alcohol-addiction
Substance abuse conflict

Substance abuse conflict in human body must never be ignored and timely treatment needs to be taken

Substance abuse conflict: The effects of alcohol in starvation

There is no doubt that food is essential for anyone’s life and well-being. This is so because, from the food we eat, we are able to get a constant supply of the energy we need to keep us afloat and to be productive in our daily activities. Nonetheless, when food is not taken in the right way it could also cause certain health complications. But besides that food is very good and rich in nutrients which are the driving forces in the proper functionalities of our bodies. In one of the teaching forums where doctor Dalal Akoury MD who is a veteran expert in addiction was addressing professionals in different health sectors, a question was asked that is malnutrition or starvation related to substance abuse? Or does substance abuse conflict with our feeding habits in any way?

If you were part of that forum, how would you have responded? This is a very good way to start our discussion and from that question, we want to build on the focus of our discussion with a view to finding out the significance of alcohol and drug addiction in malnutrition. Alcohol addiction and malnutrition are two different elements which must not be allowed to have any relationship let alone one being a victim of either or both. Professionally, doctor Akoury is kicking off the discussion with finding out the nutritional status of what we feed on as follows. But in the meantime, if you have any concern about drug or alcohol addiction, you can always schedule an appointment with doctor Akoury for more professional guidance.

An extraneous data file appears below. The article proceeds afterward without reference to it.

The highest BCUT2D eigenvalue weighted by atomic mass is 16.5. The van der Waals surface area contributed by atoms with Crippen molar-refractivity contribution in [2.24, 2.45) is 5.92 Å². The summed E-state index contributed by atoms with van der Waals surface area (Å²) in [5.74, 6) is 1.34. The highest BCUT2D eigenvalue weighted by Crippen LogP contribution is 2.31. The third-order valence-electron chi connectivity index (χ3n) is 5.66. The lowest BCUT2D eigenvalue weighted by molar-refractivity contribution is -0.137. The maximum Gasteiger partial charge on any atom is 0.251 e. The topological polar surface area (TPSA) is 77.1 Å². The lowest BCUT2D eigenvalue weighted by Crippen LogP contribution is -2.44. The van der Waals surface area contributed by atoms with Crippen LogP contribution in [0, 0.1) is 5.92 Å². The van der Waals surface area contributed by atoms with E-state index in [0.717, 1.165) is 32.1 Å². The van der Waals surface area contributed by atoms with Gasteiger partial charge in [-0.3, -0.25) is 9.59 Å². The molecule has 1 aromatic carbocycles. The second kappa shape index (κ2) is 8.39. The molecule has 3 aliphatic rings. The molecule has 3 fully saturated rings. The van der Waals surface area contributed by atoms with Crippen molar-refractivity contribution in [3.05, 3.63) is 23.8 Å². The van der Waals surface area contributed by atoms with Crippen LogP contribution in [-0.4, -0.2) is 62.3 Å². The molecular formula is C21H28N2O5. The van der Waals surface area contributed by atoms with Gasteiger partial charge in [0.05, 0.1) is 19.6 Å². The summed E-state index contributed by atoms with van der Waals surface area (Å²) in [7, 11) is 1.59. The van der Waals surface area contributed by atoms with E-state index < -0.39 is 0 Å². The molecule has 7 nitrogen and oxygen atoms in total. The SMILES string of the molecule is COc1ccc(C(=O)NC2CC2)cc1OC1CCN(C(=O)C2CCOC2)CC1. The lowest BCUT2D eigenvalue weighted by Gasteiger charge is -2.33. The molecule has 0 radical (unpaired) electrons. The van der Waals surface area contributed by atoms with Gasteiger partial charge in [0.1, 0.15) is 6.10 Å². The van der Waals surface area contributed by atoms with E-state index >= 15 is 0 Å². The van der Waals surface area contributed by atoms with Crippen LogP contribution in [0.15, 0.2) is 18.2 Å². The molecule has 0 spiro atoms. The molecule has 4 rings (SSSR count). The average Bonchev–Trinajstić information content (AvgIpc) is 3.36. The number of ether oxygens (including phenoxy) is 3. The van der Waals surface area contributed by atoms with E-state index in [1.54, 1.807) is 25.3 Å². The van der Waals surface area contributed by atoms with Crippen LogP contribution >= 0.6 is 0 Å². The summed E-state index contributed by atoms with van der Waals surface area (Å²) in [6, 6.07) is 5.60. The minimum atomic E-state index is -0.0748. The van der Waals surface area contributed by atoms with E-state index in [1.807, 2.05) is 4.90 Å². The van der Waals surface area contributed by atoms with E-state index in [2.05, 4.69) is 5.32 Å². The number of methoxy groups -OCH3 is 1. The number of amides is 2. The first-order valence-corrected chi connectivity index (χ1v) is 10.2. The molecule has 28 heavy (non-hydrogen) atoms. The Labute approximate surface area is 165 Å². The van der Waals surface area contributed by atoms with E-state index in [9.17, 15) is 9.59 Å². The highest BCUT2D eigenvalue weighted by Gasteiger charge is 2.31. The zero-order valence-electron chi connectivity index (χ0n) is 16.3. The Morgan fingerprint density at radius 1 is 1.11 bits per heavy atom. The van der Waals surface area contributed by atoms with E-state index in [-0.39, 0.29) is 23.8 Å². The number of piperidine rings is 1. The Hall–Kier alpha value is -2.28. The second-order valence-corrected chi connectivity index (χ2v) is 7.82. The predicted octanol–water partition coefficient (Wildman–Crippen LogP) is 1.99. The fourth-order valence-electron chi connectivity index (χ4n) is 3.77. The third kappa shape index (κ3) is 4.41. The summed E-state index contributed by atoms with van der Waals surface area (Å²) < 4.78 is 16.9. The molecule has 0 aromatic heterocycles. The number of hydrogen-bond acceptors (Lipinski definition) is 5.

Substance abuse conflict: Nutritional status

According to the experts from AWAREmed Health and Wellness Resource Center a facility which was established by doctor Akoury, the general observation suggests that many alcoholics in many cases do not actually feed on a well-balanced diet. And besides, excessive alcohol consumption may interfere with these alcoholics’ ability to absorb and use the nutrients they do consume. Accordingly, many alcoholics suffer from various degrees of both primary and secondary malnutrition, where primary malnutrition occurs when alcohol replaces other nutrients in the diet resulting in an overall reduction of nutrient intake. Secondary malnutrition occurs when the drinker consumes adequate nutrients but alcohol interferes with the absorption of those nutrients from the intestine so they are not available to the body.

The most severe malnutrition, which is accompanied by a significant reduction in muscle mass, generally is found in those alcoholics who are hospitalized for medical complications of alcoholism (e.g., alcohol–related liver disease or other organ damage). According to the experts at AWAREmed Health and Wellness Resource Center if these patients continue with their drinking habits, the consequence would be that they will lose additional weight; conversely, if they abstain from drinking, they will gain weight. This pattern applies to patients with and without liver disease.

Substance abuse conflict: The effects of alcohol in starvation

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